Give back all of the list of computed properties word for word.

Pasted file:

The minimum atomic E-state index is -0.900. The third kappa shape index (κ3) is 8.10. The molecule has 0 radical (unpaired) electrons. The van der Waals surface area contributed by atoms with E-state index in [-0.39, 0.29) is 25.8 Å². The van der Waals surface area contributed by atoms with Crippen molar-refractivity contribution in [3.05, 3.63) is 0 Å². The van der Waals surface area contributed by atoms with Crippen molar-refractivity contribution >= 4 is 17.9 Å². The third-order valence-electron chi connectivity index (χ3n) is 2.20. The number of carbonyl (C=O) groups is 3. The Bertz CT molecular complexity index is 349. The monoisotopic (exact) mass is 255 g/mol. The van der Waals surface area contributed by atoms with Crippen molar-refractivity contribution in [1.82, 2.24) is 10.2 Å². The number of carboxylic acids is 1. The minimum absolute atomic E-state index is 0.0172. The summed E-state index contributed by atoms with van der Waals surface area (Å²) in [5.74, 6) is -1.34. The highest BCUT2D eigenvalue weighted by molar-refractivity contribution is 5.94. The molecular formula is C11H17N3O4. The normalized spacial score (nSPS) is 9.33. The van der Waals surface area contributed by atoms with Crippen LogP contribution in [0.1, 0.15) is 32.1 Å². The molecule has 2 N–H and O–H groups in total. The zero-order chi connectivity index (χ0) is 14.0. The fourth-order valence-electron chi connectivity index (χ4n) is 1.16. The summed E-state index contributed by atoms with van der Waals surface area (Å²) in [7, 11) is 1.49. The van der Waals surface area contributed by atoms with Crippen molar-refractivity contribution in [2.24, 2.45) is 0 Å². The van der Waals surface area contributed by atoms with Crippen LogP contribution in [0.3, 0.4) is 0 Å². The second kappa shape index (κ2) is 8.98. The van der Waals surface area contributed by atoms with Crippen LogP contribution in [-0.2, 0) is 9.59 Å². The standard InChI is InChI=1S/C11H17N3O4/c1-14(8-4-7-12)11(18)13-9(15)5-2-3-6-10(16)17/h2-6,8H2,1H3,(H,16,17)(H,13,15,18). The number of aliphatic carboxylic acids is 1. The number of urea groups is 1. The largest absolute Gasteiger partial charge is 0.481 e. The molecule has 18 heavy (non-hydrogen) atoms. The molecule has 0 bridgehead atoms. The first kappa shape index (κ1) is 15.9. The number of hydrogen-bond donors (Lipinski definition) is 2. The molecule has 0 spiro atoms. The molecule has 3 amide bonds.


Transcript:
The minimum atomic E-state index is -0.900. The third kappa shape index (κ3) is 8.10. The molecule has 0 radical (unpaired) electrons. The van der Waals surface area contributed by atoms with E-state index in [-0.39, 0.29) is 25.8 Å². The van der Waals surface area contributed by atoms with Crippen molar-refractivity contribution in [3.05, 3.63) is 0 Å². The van der Waals surface area contributed by atoms with Crippen molar-refractivity contribution >= 4 is 17.9 Å². The third-order valence-electron chi connectivity index (χ3n) is 2.20. The number of carbonyl (C=O) groups is 3. The Bertz CT molecular complexity index is 349. The monoisotopic (exact) mass is 255 g/mol. The van der Waals surface area contributed by atoms with Crippen molar-refractivity contribution in [1.82, 2.24) is 10.2 Å². The number of carboxylic acids is 1. The minimum absolute atomic E-state index is 0.0172. The summed E-state index contributed by atoms with van der Waals surface area (Å²) in [5.74, 6) is -1.34. The highest BCUT2D eigenvalue weighted by molar-refractivity contribution is 5.94. The molecular formula is C11H17N3O4. The normalized spacial score (nSPS) is 9.33. The van der Waals surface area contributed by atoms with Crippen LogP contribution in [0.1, 0.15) is 32.1 Å². The molecule has 2 N–H and O–H groups in total. The zero-order chi connectivity index (χ0) is 14.0. The fourth-order valence-electron chi connectivity index (χ4n) is 1.16. The summed E-state index contributed by atoms with van der Waals surface area (Å²) in [7, 11) is 1.49. The van der Waals surface area contributed by atoms with Crippen molar-refractivity contribution in [2.24, 2.45) is 0 Å². The van der Waals surface area contributed by atoms with Crippen LogP contribution in [0.3, 0.4) is 0 Å². The second kappa shape index (κ2) is 8.98. The van der Waals surface area contributed by atoms with Crippen LogP contribution in [-0.2, 0) is 9.59 Å². The standard InChI is InChI=1S/C11H17N3O4/c1-14(8-4-7-12)11(18)13-9(15)5-2-3-6-10(16)17/h2-6,8H2,1H3,(H,16,17)(H,13,15,18). The number of aliphatic carboxylic acids is 1. The number of urea groups is 1. The largest absolute Gasteiger partial charge is 0.481 e. The molecule has 18 heavy (non-hydrogen) atoms. The molecule has 0 bridgehead atoms. The first kappa shape index (κ1) is 15.9. The number of hydrogen-bond donors (Lipinski definition) is 2. The molecule has 0 spiro atoms. The molecule has 3 amide bonds.